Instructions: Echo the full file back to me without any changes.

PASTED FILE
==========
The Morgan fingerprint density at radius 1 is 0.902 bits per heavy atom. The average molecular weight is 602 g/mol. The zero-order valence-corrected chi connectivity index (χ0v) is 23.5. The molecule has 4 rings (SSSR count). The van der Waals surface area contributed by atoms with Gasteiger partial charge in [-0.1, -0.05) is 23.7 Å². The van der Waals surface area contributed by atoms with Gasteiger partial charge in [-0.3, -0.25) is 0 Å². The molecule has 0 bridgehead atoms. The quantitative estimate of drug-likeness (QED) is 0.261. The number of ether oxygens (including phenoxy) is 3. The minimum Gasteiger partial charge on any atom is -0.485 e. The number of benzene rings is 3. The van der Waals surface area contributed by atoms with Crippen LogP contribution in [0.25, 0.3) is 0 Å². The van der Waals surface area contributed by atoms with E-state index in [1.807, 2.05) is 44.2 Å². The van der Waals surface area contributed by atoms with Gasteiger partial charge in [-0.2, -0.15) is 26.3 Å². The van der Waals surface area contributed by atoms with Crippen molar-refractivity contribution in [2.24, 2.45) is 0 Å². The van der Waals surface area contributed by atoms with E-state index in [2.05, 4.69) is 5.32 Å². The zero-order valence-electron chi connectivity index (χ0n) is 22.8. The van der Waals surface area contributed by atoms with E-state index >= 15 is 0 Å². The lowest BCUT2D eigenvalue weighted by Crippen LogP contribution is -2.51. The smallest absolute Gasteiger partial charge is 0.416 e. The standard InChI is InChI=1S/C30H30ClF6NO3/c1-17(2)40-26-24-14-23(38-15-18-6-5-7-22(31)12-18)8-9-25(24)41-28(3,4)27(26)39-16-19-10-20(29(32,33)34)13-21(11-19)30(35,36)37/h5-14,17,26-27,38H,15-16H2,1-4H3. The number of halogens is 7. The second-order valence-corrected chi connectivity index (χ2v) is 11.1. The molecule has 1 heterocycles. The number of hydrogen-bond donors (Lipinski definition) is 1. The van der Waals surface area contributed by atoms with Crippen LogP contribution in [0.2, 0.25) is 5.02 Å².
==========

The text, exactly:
The Morgan fingerprint density at radius 1 is 0.902 bits per heavy atom. The average molecular weight is 602 g/mol. The zero-order valence-corrected chi connectivity index (χ0v) is 23.5. The molecule has 4 rings (SSSR count). The van der Waals surface area contributed by atoms with Gasteiger partial charge in [-0.1, -0.05) is 23.7 Å². The van der Waals surface area contributed by atoms with Gasteiger partial charge in [-0.3, -0.25) is 0 Å². The molecule has 0 bridgehead atoms. The quantitative estimate of drug-likeness (QED) is 0.261. The number of ether oxygens (including phenoxy) is 3. The minimum Gasteiger partial charge on any atom is -0.485 e. The number of benzene rings is 3. The van der Waals surface area contributed by atoms with Crippen LogP contribution in [0.25, 0.3) is 0 Å². The van der Waals surface area contributed by atoms with E-state index in [1.807, 2.05) is 44.2 Å². The van der Waals surface area contributed by atoms with Gasteiger partial charge in [-0.2, -0.15) is 26.3 Å². The van der Waals surface area contributed by atoms with Crippen molar-refractivity contribution in [2.24, 2.45) is 0 Å². The van der Waals surface area contributed by atoms with E-state index in [2.05, 4.69) is 5.32 Å². The zero-order valence-electron chi connectivity index (χ0n) is 22.8. The van der Waals surface area contributed by atoms with E-state index >= 15 is 0 Å². The lowest BCUT2D eigenvalue weighted by Crippen LogP contribution is -2.51. The smallest absolute Gasteiger partial charge is 0.416 e. The standard InChI is InChI=1S/C30H30ClF6NO3/c1-17(2)40-26-24-14-23(38-15-18-6-5-7-22(31)12-18)8-9-25(24)41-28(3,4)27(26)39-16-19-10-20(29(32,33)34)13-21(11-19)30(35,36)37/h5-14,17,26-27,38H,15-16H2,1-4H3. The number of halogens is 7. The second-order valence-corrected chi connectivity index (χ2v) is 11.1. The molecule has 1 heterocycles. The number of hydrogen-bond donors (Lipinski definition) is 1. The van der Waals surface area contributed by atoms with Crippen LogP contribution in [0.2, 0.25) is 5.02 Å².